They Can't Take That Away From Me


by Gail Mazur

The way the blue car spun tonight
on imperceptible ice -- that stop-
time: bare pocked sycamores, the river's
black sheen, the football stadium
empty of Romans, the oblivious sky-
line shining like a festivity --
and, shaken, I could still straighten
the formidable blue invention,
slide the delinquent wheels to a curb;

the way in South China, the car radio
says, believers crowd closetlike shops
to purchase tiny packets of Bear Bile,
a favorite cure-all, while bears go mad
in their abscessing bodies, in cages
barely their height, hurling themselves,
banging their agonized heads at the bars --
lifetimes of pain only, for the dubious
sake of an ancient "medicinal harvest";

the way a mother, stirring sweet batter
in a well-lit kitchen, feels the Pyrex
bowl slip to the floor, and it breaks,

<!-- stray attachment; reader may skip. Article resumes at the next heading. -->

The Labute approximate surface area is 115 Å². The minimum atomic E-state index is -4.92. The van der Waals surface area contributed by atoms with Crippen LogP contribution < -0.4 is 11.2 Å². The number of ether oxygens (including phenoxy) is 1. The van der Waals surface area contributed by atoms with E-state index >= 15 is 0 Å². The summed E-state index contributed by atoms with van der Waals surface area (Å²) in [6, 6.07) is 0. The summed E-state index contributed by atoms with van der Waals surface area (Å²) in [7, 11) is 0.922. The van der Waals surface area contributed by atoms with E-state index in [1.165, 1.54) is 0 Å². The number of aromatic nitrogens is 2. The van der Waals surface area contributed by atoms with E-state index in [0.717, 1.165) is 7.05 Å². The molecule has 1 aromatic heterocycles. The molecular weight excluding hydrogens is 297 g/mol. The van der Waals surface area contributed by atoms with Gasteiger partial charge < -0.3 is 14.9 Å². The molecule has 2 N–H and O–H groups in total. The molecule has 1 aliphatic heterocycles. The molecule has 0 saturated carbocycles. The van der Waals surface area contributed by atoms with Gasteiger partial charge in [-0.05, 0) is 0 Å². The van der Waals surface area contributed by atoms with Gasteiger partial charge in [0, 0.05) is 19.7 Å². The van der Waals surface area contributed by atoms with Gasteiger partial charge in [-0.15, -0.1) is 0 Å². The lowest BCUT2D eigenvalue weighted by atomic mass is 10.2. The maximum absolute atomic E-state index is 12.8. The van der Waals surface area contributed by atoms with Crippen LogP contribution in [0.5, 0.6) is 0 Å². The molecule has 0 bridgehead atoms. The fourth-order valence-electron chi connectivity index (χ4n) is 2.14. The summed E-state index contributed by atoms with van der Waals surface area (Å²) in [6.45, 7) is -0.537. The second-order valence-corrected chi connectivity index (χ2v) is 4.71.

and seeing there'll be no upside-down cake
for dinner, shrieks at her little boy
cowering in the doorway, Look what
you made me do!
and lunges to smack him,
the way she'd struck yesterday and last week,
though he's as still as a stalled truck;

the way I felt last night when she hung up
on me. I knew I'd hurt her because her mind
's gone, and I refused for my life
to let mine follow again; the way I held
the dead phone, relieved to be not
listening at last -- the memory of all that,
no no
-- relieved, selfish, and empty:
wouldn't I choose if I could not to be human,
or any other mammal programmed for cruelty?

Gail Mazur is the poet-in-residence of the Emerson College M.F.A. program. She is the author of (1986) and (1995).

The Atlantic Monthly; March 1998; They Can't Take That Away From Me; Volume 281, No. 3; page 70.

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